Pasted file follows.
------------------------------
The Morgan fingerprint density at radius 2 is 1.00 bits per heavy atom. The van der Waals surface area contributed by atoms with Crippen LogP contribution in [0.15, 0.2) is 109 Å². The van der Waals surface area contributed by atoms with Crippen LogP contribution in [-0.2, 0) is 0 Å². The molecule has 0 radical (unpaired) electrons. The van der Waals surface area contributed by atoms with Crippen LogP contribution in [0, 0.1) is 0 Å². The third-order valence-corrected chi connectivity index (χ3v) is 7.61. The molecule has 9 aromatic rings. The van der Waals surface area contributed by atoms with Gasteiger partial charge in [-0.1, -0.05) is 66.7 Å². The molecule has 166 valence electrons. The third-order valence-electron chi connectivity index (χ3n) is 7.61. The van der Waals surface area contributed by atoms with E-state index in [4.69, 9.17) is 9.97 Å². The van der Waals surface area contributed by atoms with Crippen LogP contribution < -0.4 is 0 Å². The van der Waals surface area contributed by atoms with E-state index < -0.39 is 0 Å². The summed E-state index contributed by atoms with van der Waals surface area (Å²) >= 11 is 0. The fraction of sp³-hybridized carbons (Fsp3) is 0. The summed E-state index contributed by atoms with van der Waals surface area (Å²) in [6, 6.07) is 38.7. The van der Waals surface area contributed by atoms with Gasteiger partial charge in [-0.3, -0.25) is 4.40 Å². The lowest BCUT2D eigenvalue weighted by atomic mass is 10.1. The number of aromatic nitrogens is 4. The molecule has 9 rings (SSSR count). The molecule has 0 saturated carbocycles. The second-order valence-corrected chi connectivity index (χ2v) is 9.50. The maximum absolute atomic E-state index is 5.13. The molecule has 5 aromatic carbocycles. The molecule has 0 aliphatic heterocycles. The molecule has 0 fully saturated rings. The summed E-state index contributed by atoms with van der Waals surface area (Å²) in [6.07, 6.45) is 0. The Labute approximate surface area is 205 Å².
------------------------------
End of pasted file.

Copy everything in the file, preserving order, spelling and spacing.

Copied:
The Morgan fingerprint density at radius 2 is 1.00 bits per heavy atom. The van der Waals surface area contributed by atoms with Crippen LogP contribution in [0.15, 0.2) is 109 Å². The van der Waals surface area contributed by atoms with Crippen LogP contribution in [-0.2, 0) is 0 Å². The molecule has 0 radical (unpaired) electrons. The van der Waals surface area contributed by atoms with Crippen LogP contribution in [0, 0.1) is 0 Å². The third-order valence-corrected chi connectivity index (χ3v) is 7.61. The molecule has 9 aromatic rings. The van der Waals surface area contributed by atoms with Gasteiger partial charge in [-0.1, -0.05) is 66.7 Å². The molecule has 166 valence electrons. The third-order valence-electron chi connectivity index (χ3n) is 7.61. The van der Waals surface area contributed by atoms with E-state index in [4.69, 9.17) is 9.97 Å². The van der Waals surface area contributed by atoms with Crippen LogP contribution < -0.4 is 0 Å². The van der Waals surface area contributed by atoms with E-state index < -0.39 is 0 Å². The summed E-state index contributed by atoms with van der Waals surface area (Å²) >= 11 is 0. The fraction of sp³-hybridized carbons (Fsp3) is 0. The summed E-state index contributed by atoms with van der Waals surface area (Å²) in [6, 6.07) is 38.7. The van der Waals surface area contributed by atoms with Gasteiger partial charge in [-0.3, -0.25) is 4.40 Å². The lowest BCUT2D eigenvalue weighted by atomic mass is 10.1. The number of aromatic nitrogens is 4. The molecule has 9 rings (SSSR count). The molecule has 0 saturated carbocycles. The second-order valence-corrected chi connectivity index (χ2v) is 9.50. The maximum absolute atomic E-state index is 5.13. The molecule has 5 aromatic carbocycles. The molecule has 0 aliphatic heterocycles. The molecule has 0 fully saturated rings. The summed E-state index contributed by atoms with van der Waals surface area (Å²) in [6.07, 6.45) is 0. The Labute approximate surface area is 205 Å².